Switched on teaching and learning with lecture capture & live streaming.
Lecture capture and live streaming are opening new worlds for educators. Distance and online learning were a reality abruptly thrust upon K-12 and higher education facilities in the past few months, with COVID-19 impacting more than 1.7 billion students worldwide. While not a new concept, distance learning for many was exactly that – a distant, long-term plan for mainstream education. But with the global pandemic, this future ‘want’ for a robust online learning infrastructure became a present need. Harvard Business Review (HBR) concluded that digital transformation in education is now ‘risk mitigation’ with current and future enrollments increasingly relying on an institution’s capabilities to provide dedicated distance learning opportunities. It is not simply a matter of taking an existing hardcopy syllabus to the digital realm. Distance learning has its own set of rules to play by.
We have all learned many lessons about the way we work, learn and communicate in remote and digital environments. What works face-to-face does not necessarily translate screen-to-screen. For educators tasked with inspiring and cultivating learning minds, trying to keep a somewhat ‘invisible’ audience engaged online (with cameras often switched off and microphones muted) is a unique challenge. How do you engage an ‘invisible’ audience? It’s time to be creative in how to turn passive learning into engaged, active learning online. It’s time to truly turn the switch on in online education–for educators and students alike.
There are already many platforms to transform physical, in-person tools such as whiteboards (or chalkboards), projectors and video equipment to work virtually. But screen sharing and digital/collaborative whiteboards are just the tip of the iceberg in a complete online teaching solution. There’s updating the tools you use to teach and then there’s reinventing how you teach! Capture learning and live streaming are two ways educators can begin to amplify both teaching and learning.
Capture learning includes any technology that allows instructors to record their lectures and make them available online, while live streaming is the broadcast of live lectures to a large audience over the internet. Unfortunately, with inadequate technology, it can easily become a constrained way of teaching. Whereas before professors and teachers were able to pace freely across a room–moving from lectern to whiteboard and physically directing students’ gaze towards key points in presentations–teaching solely via laptop can feel limited, simply teaching seated from your office desk, sometimes with poor audio and video quality. But that does not have to be the case. Legrand’s AV division prides itself on products and solutions that achieve ‘human-to-human connections through technology’ and as such the company has excellent tips for effective virtual training. From not relying solely on laptop microphones and webcams, to promoting physical movement with PTZ cameras, camera tracking, and camera presets, Legrand has a flexible range of products and solutions that really open up the space and the possibilities to teach and learn in virtual classrooms.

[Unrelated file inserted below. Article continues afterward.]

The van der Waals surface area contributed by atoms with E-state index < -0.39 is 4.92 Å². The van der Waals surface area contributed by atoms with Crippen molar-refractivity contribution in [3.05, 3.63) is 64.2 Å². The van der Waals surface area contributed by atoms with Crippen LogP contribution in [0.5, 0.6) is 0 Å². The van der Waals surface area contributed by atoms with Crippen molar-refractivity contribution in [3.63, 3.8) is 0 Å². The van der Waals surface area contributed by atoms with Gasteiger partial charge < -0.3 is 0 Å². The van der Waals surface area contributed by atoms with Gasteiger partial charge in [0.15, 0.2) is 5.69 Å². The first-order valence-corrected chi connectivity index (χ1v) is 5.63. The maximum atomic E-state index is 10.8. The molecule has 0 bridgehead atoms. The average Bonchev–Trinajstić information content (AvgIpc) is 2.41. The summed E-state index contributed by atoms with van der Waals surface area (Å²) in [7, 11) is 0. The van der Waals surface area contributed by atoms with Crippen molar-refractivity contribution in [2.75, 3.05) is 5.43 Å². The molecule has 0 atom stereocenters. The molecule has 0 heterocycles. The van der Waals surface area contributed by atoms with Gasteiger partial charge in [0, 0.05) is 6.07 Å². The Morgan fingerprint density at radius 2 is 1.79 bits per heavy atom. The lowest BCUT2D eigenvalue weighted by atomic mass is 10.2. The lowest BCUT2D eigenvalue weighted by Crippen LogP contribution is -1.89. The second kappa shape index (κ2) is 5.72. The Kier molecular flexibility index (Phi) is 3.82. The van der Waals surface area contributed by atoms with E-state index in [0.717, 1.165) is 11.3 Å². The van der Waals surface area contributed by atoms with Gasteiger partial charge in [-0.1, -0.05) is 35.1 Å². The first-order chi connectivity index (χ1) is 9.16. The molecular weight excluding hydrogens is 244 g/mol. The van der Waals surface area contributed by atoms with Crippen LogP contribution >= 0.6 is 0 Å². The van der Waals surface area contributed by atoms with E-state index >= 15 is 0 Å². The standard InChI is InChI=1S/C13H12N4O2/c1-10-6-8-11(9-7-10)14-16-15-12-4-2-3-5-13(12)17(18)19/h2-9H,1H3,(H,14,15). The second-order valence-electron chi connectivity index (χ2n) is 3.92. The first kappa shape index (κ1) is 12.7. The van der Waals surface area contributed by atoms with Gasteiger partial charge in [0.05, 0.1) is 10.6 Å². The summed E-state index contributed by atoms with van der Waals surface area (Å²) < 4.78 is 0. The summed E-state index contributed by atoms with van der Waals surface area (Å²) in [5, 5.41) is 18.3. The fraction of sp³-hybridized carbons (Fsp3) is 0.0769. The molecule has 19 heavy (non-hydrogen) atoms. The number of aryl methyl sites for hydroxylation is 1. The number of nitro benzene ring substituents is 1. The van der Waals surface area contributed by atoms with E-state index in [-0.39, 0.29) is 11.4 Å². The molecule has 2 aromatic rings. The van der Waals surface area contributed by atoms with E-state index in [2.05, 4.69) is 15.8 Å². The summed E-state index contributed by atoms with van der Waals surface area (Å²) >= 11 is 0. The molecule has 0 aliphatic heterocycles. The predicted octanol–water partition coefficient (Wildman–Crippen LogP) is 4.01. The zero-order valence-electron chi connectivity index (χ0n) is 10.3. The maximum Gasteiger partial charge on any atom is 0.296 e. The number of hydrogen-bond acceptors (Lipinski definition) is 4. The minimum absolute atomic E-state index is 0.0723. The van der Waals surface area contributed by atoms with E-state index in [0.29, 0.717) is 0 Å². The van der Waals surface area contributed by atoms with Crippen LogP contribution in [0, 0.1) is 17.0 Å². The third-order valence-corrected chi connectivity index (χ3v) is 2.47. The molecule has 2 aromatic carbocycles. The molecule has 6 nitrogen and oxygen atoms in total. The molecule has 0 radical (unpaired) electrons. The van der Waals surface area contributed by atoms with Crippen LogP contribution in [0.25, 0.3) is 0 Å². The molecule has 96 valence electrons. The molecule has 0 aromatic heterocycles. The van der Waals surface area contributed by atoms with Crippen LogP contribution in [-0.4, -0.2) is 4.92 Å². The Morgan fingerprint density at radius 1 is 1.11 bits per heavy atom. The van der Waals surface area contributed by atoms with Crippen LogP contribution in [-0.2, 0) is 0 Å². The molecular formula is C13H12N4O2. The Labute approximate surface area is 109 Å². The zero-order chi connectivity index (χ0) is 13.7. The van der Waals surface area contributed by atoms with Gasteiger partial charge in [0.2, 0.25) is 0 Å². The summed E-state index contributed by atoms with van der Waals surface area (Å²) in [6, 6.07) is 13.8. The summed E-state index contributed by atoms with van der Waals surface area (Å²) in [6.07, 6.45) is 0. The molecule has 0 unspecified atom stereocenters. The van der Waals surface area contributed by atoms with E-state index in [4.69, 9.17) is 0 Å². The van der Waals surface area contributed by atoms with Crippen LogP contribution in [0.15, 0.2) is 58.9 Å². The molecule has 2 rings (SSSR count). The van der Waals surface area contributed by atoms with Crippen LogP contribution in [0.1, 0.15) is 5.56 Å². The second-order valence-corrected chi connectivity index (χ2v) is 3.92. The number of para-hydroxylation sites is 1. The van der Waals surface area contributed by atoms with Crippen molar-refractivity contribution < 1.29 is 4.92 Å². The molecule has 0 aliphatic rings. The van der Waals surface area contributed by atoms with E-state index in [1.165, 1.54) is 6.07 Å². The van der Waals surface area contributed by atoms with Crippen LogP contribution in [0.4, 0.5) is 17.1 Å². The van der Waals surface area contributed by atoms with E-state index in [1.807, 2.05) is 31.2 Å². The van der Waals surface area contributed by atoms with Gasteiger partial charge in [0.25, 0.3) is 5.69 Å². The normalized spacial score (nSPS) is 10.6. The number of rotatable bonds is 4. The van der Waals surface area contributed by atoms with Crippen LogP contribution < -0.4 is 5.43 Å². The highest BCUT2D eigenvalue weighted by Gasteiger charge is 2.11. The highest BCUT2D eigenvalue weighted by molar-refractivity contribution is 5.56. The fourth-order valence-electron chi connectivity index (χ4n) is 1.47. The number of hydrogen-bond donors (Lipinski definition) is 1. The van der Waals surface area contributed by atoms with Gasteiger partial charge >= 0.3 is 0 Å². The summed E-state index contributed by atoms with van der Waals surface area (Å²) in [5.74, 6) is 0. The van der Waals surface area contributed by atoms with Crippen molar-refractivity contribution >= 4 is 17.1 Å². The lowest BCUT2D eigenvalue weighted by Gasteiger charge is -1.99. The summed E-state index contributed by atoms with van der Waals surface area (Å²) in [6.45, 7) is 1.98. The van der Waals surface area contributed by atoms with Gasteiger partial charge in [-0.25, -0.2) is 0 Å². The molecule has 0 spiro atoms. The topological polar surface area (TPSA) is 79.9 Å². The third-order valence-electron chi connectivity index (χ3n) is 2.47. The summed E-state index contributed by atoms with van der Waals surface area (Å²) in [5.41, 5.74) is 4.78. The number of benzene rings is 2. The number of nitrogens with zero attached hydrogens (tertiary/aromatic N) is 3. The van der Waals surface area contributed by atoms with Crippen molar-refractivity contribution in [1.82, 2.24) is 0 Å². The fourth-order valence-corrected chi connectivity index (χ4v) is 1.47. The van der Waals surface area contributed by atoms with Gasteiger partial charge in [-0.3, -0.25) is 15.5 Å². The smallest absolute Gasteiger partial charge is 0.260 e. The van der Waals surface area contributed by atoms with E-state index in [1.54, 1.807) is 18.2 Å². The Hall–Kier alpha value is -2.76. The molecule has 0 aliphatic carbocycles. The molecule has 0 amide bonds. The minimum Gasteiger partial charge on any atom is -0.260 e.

But more than the technology in and of itself, it is about how you use lecture capture and live streaming to teach. It is reshaping content to suit these new platforms. It’s creating an online performance of your lesson (and not just reading out loud from notes), gamifying your classes and making the most of a virtual space that can be much more than unidirectional. It’s considering the difference in attention spans and audience engagement when in person and online; providing varied and high-quality ways of visualizing and illustrating your points (no low-quality, difficult to read scanned materials) and driving students to really switch on–not only their minds but their microphones and cameras and truly engage in the teaching curriculum.